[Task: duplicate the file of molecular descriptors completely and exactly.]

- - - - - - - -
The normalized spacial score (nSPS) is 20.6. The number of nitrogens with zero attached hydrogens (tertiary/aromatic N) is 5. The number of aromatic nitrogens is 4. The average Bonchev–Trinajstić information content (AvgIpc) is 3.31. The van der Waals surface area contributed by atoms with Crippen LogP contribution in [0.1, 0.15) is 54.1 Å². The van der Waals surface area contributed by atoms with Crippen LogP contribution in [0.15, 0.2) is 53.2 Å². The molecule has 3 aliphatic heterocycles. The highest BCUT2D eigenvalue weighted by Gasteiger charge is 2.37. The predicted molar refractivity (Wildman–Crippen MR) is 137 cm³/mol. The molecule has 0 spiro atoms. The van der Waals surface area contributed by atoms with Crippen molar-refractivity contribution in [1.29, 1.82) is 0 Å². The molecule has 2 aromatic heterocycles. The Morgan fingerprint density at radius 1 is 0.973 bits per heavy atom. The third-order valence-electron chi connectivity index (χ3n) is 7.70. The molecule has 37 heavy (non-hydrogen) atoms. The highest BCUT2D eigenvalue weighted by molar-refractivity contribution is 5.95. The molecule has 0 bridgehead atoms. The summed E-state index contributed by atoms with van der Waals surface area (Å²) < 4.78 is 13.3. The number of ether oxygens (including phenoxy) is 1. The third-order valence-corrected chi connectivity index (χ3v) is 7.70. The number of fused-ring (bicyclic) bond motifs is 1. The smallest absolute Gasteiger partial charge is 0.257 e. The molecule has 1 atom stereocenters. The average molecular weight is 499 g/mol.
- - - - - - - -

The normalized spacial score (nSPS) is 20.6. The number of nitrogens with zero attached hydrogens (tertiary/aromatic N) is 5. The number of aromatic nitrogens is 4. The average Bonchev–Trinajstić information content (AvgIpc) is 3.31. The van der Waals surface area contributed by atoms with Crippen LogP contribution in [0.1, 0.15) is 54.1 Å². The van der Waals surface area contributed by atoms with Crippen LogP contribution in [0.15, 0.2) is 53.2 Å². The molecule has 3 aliphatic heterocycles. The highest BCUT2D eigenvalue weighted by Gasteiger charge is 2.37. The predicted molar refractivity (Wildman–Crippen MR) is 137 cm³/mol. The molecule has 0 spiro atoms. The van der Waals surface area contributed by atoms with Crippen molar-refractivity contribution in [1.29, 1.82) is 0 Å². The molecule has 2 aromatic heterocycles. The Morgan fingerprint density at radius 1 is 0.973 bits per heavy atom. The third-order valence-electron chi connectivity index (χ3n) is 7.70. The molecule has 37 heavy (non-hydrogen) atoms. The highest BCUT2D eigenvalue weighted by molar-refractivity contribution is 5.95. The molecule has 0 bridgehead atoms. The summed E-state index contributed by atoms with van der Waals surface area (Å²) < 4.78 is 13.3. The number of ether oxygens (including phenoxy) is 1. The third-order valence-corrected chi connectivity index (χ3v) is 7.70. The number of fused-ring (bicyclic) bond motifs is 1. The smallest absolute Gasteiger partial charge is 0.257 e. The molecule has 1 atom stereocenters. The average molecular weight is 499 g/mol.